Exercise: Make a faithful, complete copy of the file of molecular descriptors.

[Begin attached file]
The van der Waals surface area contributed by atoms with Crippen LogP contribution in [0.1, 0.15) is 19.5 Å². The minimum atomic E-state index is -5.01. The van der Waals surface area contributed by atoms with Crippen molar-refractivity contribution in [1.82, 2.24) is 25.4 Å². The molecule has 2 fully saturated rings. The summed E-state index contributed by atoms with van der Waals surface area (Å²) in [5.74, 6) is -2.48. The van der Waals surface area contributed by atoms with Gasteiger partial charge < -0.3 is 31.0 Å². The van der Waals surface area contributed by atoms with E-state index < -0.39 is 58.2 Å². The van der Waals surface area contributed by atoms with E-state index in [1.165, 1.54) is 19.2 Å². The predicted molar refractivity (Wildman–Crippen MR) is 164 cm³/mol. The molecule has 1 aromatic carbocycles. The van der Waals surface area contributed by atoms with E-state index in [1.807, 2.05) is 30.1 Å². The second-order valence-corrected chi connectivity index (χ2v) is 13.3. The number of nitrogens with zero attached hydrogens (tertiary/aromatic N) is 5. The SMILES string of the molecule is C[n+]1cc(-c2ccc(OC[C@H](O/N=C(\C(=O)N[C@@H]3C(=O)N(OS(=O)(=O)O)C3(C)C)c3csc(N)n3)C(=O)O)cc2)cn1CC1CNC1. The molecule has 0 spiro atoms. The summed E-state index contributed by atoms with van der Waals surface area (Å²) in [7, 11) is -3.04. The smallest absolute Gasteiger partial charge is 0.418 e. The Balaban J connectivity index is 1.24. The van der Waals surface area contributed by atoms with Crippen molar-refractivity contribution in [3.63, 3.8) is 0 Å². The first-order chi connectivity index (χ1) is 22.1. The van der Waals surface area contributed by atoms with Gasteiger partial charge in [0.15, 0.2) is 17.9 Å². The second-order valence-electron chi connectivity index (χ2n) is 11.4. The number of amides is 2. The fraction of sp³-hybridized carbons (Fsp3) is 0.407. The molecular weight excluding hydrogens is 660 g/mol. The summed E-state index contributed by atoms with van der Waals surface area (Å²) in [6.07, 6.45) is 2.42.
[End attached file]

The van der Waals surface area contributed by atoms with Crippen LogP contribution in [0.1, 0.15) is 19.5 Å². The minimum atomic E-state index is -5.01. The van der Waals surface area contributed by atoms with Crippen molar-refractivity contribution in [1.82, 2.24) is 25.4 Å². The molecule has 2 fully saturated rings. The summed E-state index contributed by atoms with van der Waals surface area (Å²) in [5.74, 6) is -2.48. The van der Waals surface area contributed by atoms with Gasteiger partial charge < -0.3 is 31.0 Å². The van der Waals surface area contributed by atoms with E-state index < -0.39 is 58.2 Å². The van der Waals surface area contributed by atoms with E-state index in [1.165, 1.54) is 19.2 Å². The predicted molar refractivity (Wildman–Crippen MR) is 164 cm³/mol. The molecule has 1 aromatic carbocycles. The van der Waals surface area contributed by atoms with E-state index in [1.807, 2.05) is 30.1 Å². The second-order valence-corrected chi connectivity index (χ2v) is 13.3. The number of nitrogens with zero attached hydrogens (tertiary/aromatic N) is 5. The SMILES string of the molecule is C[n+]1cc(-c2ccc(OC[C@H](O/N=C(\C(=O)N[C@@H]3C(=O)N(OS(=O)(=O)O)C3(C)C)c3csc(N)n3)C(=O)O)cc2)cn1CC1CNC1. The molecule has 0 spiro atoms. The summed E-state index contributed by atoms with van der Waals surface area (Å²) in [7, 11) is -3.04. The smallest absolute Gasteiger partial charge is 0.418 e. The Balaban J connectivity index is 1.24. The van der Waals surface area contributed by atoms with Crippen molar-refractivity contribution in [3.63, 3.8) is 0 Å². The first-order chi connectivity index (χ1) is 22.1. The van der Waals surface area contributed by atoms with Gasteiger partial charge in [0.15, 0.2) is 17.9 Å². The second-order valence-electron chi connectivity index (χ2n) is 11.4. The number of amides is 2. The fraction of sp³-hybridized carbons (Fsp3) is 0.407. The molecular weight excluding hydrogens is 660 g/mol. The summed E-state index contributed by atoms with van der Waals surface area (Å²) in [6.07, 6.45) is 2.42.